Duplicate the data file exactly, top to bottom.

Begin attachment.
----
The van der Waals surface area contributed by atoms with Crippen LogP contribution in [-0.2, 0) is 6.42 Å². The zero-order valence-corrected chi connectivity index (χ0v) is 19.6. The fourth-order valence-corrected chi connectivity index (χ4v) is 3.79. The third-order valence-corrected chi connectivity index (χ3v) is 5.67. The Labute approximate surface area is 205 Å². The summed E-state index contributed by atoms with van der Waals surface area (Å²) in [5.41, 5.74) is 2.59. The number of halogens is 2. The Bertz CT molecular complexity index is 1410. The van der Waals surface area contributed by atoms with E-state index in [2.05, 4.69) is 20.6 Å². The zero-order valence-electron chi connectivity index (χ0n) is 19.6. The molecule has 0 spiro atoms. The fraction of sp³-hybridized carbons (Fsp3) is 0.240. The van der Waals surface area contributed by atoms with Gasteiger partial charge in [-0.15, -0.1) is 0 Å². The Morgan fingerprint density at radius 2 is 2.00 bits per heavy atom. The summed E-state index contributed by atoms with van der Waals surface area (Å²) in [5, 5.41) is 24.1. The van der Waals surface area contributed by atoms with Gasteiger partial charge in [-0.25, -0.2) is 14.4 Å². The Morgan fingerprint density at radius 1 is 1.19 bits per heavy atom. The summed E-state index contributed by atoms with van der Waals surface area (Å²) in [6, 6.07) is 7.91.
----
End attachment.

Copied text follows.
The van der Waals surface area contributed by atoms with Crippen LogP contribution in [-0.2, 0) is 6.42 Å². The zero-order valence-corrected chi connectivity index (χ0v) is 19.6. The fourth-order valence-corrected chi connectivity index (χ4v) is 3.79. The third-order valence-corrected chi connectivity index (χ3v) is 5.67. The Labute approximate surface area is 205 Å². The summed E-state index contributed by atoms with van der Waals surface area (Å²) in [5.41, 5.74) is 2.59. The number of halogens is 2. The Bertz CT molecular complexity index is 1410. The van der Waals surface area contributed by atoms with E-state index in [2.05, 4.69) is 20.6 Å². The zero-order valence-electron chi connectivity index (χ0n) is 19.6. The molecule has 0 spiro atoms. The fraction of sp³-hybridized carbons (Fsp3) is 0.240. The van der Waals surface area contributed by atoms with Gasteiger partial charge in [-0.15, -0.1) is 0 Å². The Morgan fingerprint density at radius 2 is 2.00 bits per heavy atom. The summed E-state index contributed by atoms with van der Waals surface area (Å²) in [5, 5.41) is 24.1. The van der Waals surface area contributed by atoms with Gasteiger partial charge in [-0.25, -0.2) is 14.4 Å². The Morgan fingerprint density at radius 1 is 1.19 bits per heavy atom. The summed E-state index contributed by atoms with van der Waals surface area (Å²) in [6, 6.07) is 7.91.